Last day of the tournament, last day for Okinoumi to get his eighth win and avoid demotion down to the second-tier Juryo division. Good tachiai, gets the left-handed underhand grip against Sadanoumi pretty quickly, and starts reaching for the right. But Sadanoumi shifts his hips and clamps down with his right arm, breaking Okinoumi’s belt grip on that side and starting a push for the edge. Okinoumi takes a couple of steps back before he can finally grab that right-handed overarm grip, and now he can plant his left foot and go for the finish. Sadanoumi goes upside down, the victim of a nice uwatenage (overarm throw). Okinoumi breathes a big sigh of relief, safe at 8-7. Sadanoumi finishes 2-8-5, perhaps a poor enough record to see him drop from the Makuuchi division next tournament. Here’s hoping he heals up and returns to form.
Chiyoshoma slams his right hand home low on the front of Okinoumi’s belt (nice aim, by the way, a little lower and it would have been a disaster) and uses it to attach himself low against Okinoumi’s chest. From there it’s academic as Chiyoshoma ushers Okinoumi out in a hurry, and the two go crashing to the clay. Both men finish the day at 6-7, needing to win out to avoid demotion.
Whooo, that’s a pretty throw from top-division newcomer Asanoyama. He gets the left-handed underarm grip just in time to defend against Okinoumi’s right-handed arm lock throw. As Okinoumi tries to crank on Asanoyama’s arm, his feet get tangled trying to get out of the way – that’s when Asanoyama yanks backwards with his left arm to complete the twisting underarm throw (shitatehineri). Asanoyama improves to 3-2, Okinoumi falls to 2-3.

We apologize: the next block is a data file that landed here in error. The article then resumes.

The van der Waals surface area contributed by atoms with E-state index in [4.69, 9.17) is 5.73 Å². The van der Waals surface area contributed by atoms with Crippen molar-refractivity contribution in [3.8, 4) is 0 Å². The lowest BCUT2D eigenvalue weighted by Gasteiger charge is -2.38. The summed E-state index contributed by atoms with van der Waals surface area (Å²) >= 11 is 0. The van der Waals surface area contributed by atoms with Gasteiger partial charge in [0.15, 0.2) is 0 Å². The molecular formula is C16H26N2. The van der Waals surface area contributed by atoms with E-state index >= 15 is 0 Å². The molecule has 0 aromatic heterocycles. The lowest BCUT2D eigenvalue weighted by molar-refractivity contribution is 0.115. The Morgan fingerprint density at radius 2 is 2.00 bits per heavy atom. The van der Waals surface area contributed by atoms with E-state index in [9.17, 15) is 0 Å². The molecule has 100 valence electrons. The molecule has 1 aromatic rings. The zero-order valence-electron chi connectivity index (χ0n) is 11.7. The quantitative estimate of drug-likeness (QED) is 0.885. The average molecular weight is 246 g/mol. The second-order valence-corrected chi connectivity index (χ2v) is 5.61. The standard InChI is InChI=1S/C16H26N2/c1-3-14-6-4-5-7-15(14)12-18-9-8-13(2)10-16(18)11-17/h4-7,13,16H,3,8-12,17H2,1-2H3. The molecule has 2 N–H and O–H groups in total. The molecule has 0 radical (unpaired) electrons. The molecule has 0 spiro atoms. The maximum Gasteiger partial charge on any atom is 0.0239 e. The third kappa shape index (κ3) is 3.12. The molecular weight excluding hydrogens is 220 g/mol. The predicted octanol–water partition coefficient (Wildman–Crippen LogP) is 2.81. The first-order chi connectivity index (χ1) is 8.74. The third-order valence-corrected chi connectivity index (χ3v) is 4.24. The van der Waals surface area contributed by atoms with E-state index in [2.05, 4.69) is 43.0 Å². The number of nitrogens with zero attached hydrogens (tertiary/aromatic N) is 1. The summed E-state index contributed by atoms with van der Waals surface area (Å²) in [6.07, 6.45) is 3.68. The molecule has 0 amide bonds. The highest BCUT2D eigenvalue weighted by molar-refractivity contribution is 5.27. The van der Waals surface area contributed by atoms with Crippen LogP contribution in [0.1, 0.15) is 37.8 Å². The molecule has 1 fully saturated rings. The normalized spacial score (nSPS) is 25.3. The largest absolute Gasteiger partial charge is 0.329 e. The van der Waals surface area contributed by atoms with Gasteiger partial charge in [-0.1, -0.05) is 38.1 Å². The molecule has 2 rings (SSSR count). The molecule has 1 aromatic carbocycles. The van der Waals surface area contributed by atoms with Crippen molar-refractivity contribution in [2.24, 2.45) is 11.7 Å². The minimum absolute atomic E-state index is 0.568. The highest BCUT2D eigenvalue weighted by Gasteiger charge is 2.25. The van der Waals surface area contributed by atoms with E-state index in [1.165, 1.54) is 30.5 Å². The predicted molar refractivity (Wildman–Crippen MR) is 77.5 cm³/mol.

Azumaryu is a face we don’t see very often – he’s only been ranked up in Makuuchi for two tournaments in his whole career, spending most of his time bouncing up and down between Juryo and the third-tier Makushita division. Ranked at J2 this tournament, he gets an opportunity to perform on the big stage against Okinoumi, who (other than one bright spot in March) has had a terrible year and finds himself ranked near the bottom of the Makuuchi division, fighting for his pride against Juryo opponents like Azumaryu. Today it’s the lower-ranked wrestler who emerges victorious, with Azumaryu somehow, impossibly, hanging on at the edge of the ring, his heels dangling precariously over the soft dirt on the outside of the tawara without ever touching down. He fights back and drops Okinoumi with a nice uwatenage (overarm throw) from the right side, both men finishing the day at 2-2.
Welcome back to the Ryogoku Kokugikan National Gymnasium in Tokyo for the September Basho! Things get started with two wrestlers who’ve had it rough recently. The end of last year saw both Endo and Okinoumi near the top of the division, but a series of losing records sent them both plummeting down to the bottom of the rankings. I expect both to perform well against the weaker competition down here, but someone’s got to lose today. And today it’s Endo. Okinoumi locks up a solid right-handed overarm grip and expeditiously dispatches Endo with an efficient uwatenage (overarm throw).
Yokozuna Hakuho wins the May 2017 Grand Sumo Tournament in Tokyo, earning his 38th top-division championship with a perfect record of 15-0. Over the course of fifteen wins he used seven different kimarite (winning techniques): yorikiri (5), hatakikomi (2), uwatenage (2), uwatedashinage (2), yoritaoshi (2), uwatehineri, and oshidashi. Congrats to the champ!